Ethiopian authorities wanted European investigators to handle the analysis because of its complexity, according to BEA spokesman Sebastien Barthe. They initially asked Germany, which said it didn't have the necessary capacity to take it on, so then the Ethiopians turned to France, Barthe told The Associated Press.
And the BEA said yes. The French agency, based in the Paris suburb of Le Bourget, has extensive experience in investigating crashes and other incidents involving commercial flights. The BEA notably helps with investigations in countries without the resources or equipment to analyze the flight recorders, often called the black boxes.
BEA investigators are also often called upon when an Airbus plane has a problem anywhere in the world, because the aviation manufacturer is based in France. This time the plane was a Boeing, whose popular 737 Max 8 model has been grounded or barred from air space in more than 40 countries pending investigation into what caused Sunday's crash.
The National Transportation Safety Board in the U.S., where Boeing is based, said it will send three investigators to France to help download and analyze the flight recorders. NTSB investigators have also been sent to Ethiopia to help with the investigation.
Aviation safety experts say it's standard procedure for the country where a crash occurred to lead the investigation and decide where the flight data and voice recorders will be analyzed. Smaller countries, like Ethiopia, don't have the equipment to read damaged recorders, so they get to choose where they want that done. In this case, Ethiopia picked France, but not the U.S., which certified the airworthiness of the 737 Max jets.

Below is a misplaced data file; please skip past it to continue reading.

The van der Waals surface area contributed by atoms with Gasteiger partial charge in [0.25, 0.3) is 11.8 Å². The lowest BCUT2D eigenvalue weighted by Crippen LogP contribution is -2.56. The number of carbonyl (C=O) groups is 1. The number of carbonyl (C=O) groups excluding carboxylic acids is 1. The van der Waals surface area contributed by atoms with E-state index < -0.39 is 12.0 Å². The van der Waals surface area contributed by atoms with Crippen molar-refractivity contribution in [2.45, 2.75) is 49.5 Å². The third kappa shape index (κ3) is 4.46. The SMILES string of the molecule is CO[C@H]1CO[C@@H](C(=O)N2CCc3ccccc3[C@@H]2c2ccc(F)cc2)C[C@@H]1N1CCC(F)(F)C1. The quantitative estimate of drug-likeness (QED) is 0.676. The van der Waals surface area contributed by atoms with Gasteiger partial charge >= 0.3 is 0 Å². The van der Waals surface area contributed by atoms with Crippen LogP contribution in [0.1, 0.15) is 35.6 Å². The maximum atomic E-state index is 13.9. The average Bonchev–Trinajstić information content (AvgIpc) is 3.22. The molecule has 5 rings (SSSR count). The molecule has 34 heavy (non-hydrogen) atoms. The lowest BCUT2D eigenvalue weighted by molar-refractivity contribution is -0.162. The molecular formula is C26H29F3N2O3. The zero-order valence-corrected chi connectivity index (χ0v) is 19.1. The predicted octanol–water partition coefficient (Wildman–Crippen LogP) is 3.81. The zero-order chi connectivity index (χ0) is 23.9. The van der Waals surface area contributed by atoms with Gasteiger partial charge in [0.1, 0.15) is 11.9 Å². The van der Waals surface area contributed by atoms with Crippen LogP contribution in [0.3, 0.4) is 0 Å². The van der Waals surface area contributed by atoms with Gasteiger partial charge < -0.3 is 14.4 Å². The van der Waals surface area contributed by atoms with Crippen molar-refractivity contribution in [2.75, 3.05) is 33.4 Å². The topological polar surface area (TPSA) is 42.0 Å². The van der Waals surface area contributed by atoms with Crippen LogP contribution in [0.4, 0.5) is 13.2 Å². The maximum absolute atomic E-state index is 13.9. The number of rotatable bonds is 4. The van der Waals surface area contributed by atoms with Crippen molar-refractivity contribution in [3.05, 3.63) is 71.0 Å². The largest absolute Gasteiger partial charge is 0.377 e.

Peter Goelz, a former managing director of the NTSB who is now an aviation consultant, said Ethiopian investigators likely avoided sending the data to the U.S. because its Federal Aviation Administration certified the airworthiness of the Max and has a relationship with manufacturer Boeing.
The FAA's reluctance to ground the planes when most of the world already had done so might also have played a role, Goelz added. "I can't speak for the Ethiopians," Goelz said. "I'm sure that was under consideration that the FAA was adamant until they weren't. I think Ethiopia wanted to choose and investigative partner that clearly didn't have a dog in the fight."
Preliminary results may arrive as early as Friday, Goelz said. The BEA isn't saying how long it will take to analyze the recorders — which are actually orange, despite their nickname. One collects data such as the plane's altitude and airspeed, while the other records the sounds in the cockpit. Analysis typically takes days or weeks, depending on whether the recorders were damaged in the crash.
The French agency insists that its investigations are not aimed at assigning blame but at finding out what went wrong to make recommendations to improve air safety around the world. Among major crash investigations the BEA has led were the 2015 plunge of a Germanwings jet — whose black boxes revealed that the co-pilot had deliberately slammed the plane into an Alpine mountainside after locking the captain out of the cockpit.
The BEA also studied the flight recorders retrieved from the depths of the Atlantic Ocean two years after the 2009 crash of Rio-Paris Air France Flight 447. The investigation determined its speed sensors had iced over, causing confusion in the cockpit.